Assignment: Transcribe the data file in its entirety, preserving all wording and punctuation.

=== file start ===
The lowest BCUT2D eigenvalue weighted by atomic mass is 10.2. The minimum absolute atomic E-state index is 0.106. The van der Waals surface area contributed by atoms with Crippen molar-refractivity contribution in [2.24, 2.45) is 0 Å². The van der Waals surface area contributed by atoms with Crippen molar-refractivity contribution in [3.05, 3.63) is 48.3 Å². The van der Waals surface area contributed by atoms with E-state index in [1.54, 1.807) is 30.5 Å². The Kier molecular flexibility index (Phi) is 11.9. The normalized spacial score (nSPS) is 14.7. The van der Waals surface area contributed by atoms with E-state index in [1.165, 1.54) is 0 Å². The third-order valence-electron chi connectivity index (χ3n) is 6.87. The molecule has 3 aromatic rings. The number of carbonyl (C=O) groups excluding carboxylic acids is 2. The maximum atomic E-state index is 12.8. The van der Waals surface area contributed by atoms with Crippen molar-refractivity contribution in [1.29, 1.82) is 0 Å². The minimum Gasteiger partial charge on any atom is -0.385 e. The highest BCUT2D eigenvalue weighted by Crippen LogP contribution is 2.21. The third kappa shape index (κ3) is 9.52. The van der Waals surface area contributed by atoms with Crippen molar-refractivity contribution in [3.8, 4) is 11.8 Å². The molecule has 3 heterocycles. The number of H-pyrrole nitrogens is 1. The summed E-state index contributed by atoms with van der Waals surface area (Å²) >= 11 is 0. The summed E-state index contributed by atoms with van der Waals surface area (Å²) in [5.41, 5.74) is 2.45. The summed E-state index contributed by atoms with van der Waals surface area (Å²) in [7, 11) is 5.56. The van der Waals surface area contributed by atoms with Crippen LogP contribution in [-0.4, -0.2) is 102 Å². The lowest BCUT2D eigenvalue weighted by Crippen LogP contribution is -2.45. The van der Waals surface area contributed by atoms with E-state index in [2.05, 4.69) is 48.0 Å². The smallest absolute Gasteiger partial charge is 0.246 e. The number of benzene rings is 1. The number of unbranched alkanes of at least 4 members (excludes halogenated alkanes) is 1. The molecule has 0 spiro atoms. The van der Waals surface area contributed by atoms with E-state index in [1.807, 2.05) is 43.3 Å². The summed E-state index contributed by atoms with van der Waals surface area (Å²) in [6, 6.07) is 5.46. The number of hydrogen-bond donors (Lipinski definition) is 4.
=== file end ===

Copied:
The lowest BCUT2D eigenvalue weighted by atomic mass is 10.2. The minimum absolute atomic E-state index is 0.106. The van der Waals surface area contributed by atoms with Crippen molar-refractivity contribution in [2.24, 2.45) is 0 Å². The van der Waals surface area contributed by atoms with Crippen molar-refractivity contribution in [3.05, 3.63) is 48.3 Å². The van der Waals surface area contributed by atoms with E-state index in [1.54, 1.807) is 30.5 Å². The Kier molecular flexibility index (Phi) is 11.9. The normalized spacial score (nSPS) is 14.7. The van der Waals surface area contributed by atoms with E-state index in [1.165, 1.54) is 0 Å². The third-order valence-electron chi connectivity index (χ3n) is 6.87. The molecule has 3 aromatic rings. The number of carbonyl (C=O) groups excluding carboxylic acids is 2. The maximum atomic E-state index is 12.8. The van der Waals surface area contributed by atoms with Crippen molar-refractivity contribution in [1.29, 1.82) is 0 Å². The minimum Gasteiger partial charge on any atom is -0.385 e. The highest BCUT2D eigenvalue weighted by Crippen LogP contribution is 2.21. The third kappa shape index (κ3) is 9.52. The van der Waals surface area contributed by atoms with Crippen molar-refractivity contribution in [3.8, 4) is 11.8 Å². The molecule has 3 heterocycles. The number of H-pyrrole nitrogens is 1. The summed E-state index contributed by atoms with van der Waals surface area (Å²) >= 11 is 0. The summed E-state index contributed by atoms with van der Waals surface area (Å²) in [5.41, 5.74) is 2.45. The summed E-state index contributed by atoms with van der Waals surface area (Å²) in [7, 11) is 5.56. The van der Waals surface area contributed by atoms with Crippen LogP contribution in [-0.4, -0.2) is 102 Å². The lowest BCUT2D eigenvalue weighted by Crippen LogP contribution is -2.45. The van der Waals surface area contributed by atoms with E-state index in [2.05, 4.69) is 48.0 Å². The smallest absolute Gasteiger partial charge is 0.246 e. The number of benzene rings is 1. The number of unbranched alkanes of at least 4 members (excludes halogenated alkanes) is 1. The molecule has 0 spiro atoms. The van der Waals surface area contributed by atoms with E-state index in [1.807, 2.05) is 43.3 Å². The summed E-state index contributed by atoms with van der Waals surface area (Å²) in [6, 6.07) is 5.46. The number of hydrogen-bond donors (Lipinski definition) is 4.